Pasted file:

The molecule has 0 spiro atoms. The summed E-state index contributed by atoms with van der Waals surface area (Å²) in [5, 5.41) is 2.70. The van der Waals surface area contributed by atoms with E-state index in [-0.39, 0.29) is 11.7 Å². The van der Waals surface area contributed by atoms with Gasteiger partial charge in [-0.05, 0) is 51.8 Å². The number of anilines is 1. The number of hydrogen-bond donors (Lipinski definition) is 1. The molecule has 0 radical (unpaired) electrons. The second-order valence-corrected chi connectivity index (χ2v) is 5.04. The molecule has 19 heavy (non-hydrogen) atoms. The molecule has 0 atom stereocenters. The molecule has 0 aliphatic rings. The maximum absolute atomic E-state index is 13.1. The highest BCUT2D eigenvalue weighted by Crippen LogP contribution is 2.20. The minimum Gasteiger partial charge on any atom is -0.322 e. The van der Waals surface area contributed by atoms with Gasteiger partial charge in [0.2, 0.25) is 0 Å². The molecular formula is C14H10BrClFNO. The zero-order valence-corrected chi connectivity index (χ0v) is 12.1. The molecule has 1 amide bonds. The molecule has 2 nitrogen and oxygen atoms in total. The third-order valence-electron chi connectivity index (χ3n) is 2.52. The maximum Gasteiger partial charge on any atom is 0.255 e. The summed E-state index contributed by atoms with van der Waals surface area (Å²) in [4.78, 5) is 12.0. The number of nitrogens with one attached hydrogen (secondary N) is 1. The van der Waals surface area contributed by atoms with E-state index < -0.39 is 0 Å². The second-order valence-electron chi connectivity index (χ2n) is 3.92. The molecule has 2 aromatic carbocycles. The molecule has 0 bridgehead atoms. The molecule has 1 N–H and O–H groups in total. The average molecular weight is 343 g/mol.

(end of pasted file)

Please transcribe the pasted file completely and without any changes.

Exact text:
The molecule has 0 spiro atoms. The summed E-state index contributed by atoms with van der Waals surface area (Å²) in [5, 5.41) is 2.70. The van der Waals surface area contributed by atoms with E-state index in [-0.39, 0.29) is 11.7 Å². The van der Waals surface area contributed by atoms with Gasteiger partial charge in [-0.05, 0) is 51.8 Å². The number of anilines is 1. The number of hydrogen-bond donors (Lipinski definition) is 1. The molecule has 0 radical (unpaired) electrons. The second-order valence-corrected chi connectivity index (χ2v) is 5.04. The molecule has 19 heavy (non-hydrogen) atoms. The molecule has 0 atom stereocenters. The molecule has 0 aliphatic rings. The maximum absolute atomic E-state index is 13.1. The highest BCUT2D eigenvalue weighted by Crippen LogP contribution is 2.20. The minimum Gasteiger partial charge on any atom is -0.322 e. The van der Waals surface area contributed by atoms with Gasteiger partial charge in [0.2, 0.25) is 0 Å². The molecular formula is C14H10BrClFNO. The zero-order valence-corrected chi connectivity index (χ0v) is 12.1. The molecule has 1 amide bonds. The molecule has 2 nitrogen and oxygen atoms in total. The third-order valence-electron chi connectivity index (χ3n) is 2.52. The maximum Gasteiger partial charge on any atom is 0.255 e. The summed E-state index contributed by atoms with van der Waals surface area (Å²) in [4.78, 5) is 12.0. The number of nitrogens with one attached hydrogen (secondary N) is 1. The van der Waals surface area contributed by atoms with E-state index < -0.39 is 0 Å². The second-order valence-electron chi connectivity index (χ2n) is 3.92. The molecule has 2 aromatic carbocycles. The molecule has 0 bridgehead atoms. The molecule has 1 N–H and O–H groups in total. The average molecular weight is 343 g/mol.